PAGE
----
Past July 9th, the European Parliament voted 445 to 65 (with 32 abstentions) against a proposal to restrict the freedom of panorama in the European Union, maintaining the status quo.
Freedom of Panorama consists on a limit to Copyright Law and that permits someone to take photographs, make paintings or videos of other works that are permanently located in a public space (such as sculptures or architectural works), without the need to acquire a license that states the consent of the owner of the work that is displayed publicly.
The current European Copyright Directive provides that countries are free to implement or restrict the freedom of panorama in their own countries. In countries such as France, the creator of a new work that is primarily based on a publicly displayed work is required to have an authorisation of the author of the last work, however if the presence of the protected work is incidental, no such authorisation is required. In Italy, publishing photographs that depict cultural goods requires authorisation by public authorities.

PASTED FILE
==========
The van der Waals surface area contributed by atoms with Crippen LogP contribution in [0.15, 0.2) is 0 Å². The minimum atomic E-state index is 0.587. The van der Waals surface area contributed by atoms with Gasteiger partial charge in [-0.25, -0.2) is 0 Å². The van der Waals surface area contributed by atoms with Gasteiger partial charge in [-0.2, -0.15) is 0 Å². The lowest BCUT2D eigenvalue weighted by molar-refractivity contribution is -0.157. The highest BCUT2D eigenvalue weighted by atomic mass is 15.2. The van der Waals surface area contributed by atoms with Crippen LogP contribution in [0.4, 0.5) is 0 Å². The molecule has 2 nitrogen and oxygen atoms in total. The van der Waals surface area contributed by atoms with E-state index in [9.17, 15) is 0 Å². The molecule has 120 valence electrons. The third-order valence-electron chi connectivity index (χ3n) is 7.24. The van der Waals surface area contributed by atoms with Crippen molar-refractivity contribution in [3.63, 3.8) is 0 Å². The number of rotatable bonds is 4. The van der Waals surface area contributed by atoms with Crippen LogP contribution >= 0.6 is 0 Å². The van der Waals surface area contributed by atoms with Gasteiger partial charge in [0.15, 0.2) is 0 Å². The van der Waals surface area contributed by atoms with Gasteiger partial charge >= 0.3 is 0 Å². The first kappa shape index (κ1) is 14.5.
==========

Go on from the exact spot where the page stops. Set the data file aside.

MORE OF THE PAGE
Germany, Portugal, Spain, the United Kingdom and others EU member-states do not impose limits on freedom of panorama, even if there are commercial uses.